You are here

Sales of existing homes in US increase more than forecast

[WASHINGTON] Sales of previously owned US homes increased more than projected in September, showing residential real estate continues to contribute modestly to growth, National Association of Realtors data showed on Thursday.

Key Points Contract closings rose 3.2 per cent to a 5.47 million annual rate (forecast was 5.35 million) Sales climbed 2.8 per cent from September 2015 before seasonal adjustment Median sales price increased 5.6 per cent from September 2015 to US$234,200.

Inventory of available properties dropped 6.8 per cent from a year earlier to 2.04 million.

Solid job growth, a recovery in home values since the last recession and 30-year fixed mortgage rates near the lowest level since the 1970s are keeping residential real estate on a steady path forward. At the same time, home prices continue to outpace income gains, limiting the strength of housing and the market's impact on economic growth. A pickup in construction would give Americans more homes to choose from, boosting turnover and helping bring about more moderate price gains needed to attract a larger share of first-time buyers. Property listings declined on a year-over-year basis for a 16th consecutive month in September.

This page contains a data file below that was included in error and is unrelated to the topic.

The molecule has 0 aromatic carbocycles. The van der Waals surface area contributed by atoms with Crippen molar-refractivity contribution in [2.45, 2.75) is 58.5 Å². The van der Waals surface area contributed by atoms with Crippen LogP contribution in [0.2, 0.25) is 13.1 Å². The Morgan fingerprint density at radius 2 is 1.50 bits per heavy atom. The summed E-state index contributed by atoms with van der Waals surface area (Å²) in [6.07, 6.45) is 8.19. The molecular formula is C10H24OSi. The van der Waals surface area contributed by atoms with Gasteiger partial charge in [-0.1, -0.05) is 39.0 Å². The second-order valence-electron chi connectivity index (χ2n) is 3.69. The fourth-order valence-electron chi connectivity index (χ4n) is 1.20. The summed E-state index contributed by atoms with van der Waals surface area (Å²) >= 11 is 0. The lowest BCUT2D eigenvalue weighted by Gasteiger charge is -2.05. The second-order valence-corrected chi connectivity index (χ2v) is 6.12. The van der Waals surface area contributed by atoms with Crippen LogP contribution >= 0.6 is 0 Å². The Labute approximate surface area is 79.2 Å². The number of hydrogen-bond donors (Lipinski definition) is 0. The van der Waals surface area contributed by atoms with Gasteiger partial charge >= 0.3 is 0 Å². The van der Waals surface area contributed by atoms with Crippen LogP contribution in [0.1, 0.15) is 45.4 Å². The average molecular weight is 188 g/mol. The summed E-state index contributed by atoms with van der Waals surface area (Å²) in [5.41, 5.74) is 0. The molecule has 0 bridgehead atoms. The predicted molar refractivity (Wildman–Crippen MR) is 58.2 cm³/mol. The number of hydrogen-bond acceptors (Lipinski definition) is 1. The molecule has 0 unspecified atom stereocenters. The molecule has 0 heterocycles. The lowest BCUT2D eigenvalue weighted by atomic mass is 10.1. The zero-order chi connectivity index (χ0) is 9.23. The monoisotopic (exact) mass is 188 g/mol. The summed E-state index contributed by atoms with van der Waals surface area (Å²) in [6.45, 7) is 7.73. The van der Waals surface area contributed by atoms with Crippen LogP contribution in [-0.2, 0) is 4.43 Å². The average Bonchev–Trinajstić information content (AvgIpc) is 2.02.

Market voices on:

"Buyer traffic was notably higher compared to one-year ago," Lawrence Yun, chief economist at the Realtors group in Washington, told reporters as the figures were released. "We are entering a seasonal slowdown. Once the spring buying season returns, it's going to be quite heated. What is lacking is inventory. The supply situation is not improving."

Sales increased in all four regions, including the strongest pace of purchases in the West since November 2009 At the current pace, it would take 4.5 months to sell the houses on the market, down from 4.6 months in August; the Realtors group has said that less than a five months' supply indicates a tight market Properties were on the market for 39 days, compared with 49 days a year ago.

Single-family home sales climbed 4.1 per cent to an annual rate of 4.86 million while purchases of condominium and co-op units fell 3.2 per cent to a 610,000 pace. First-time buyers accounted for 34 per cent of all sales, matching the highest share in four years, compared with 31 per cent the prior month.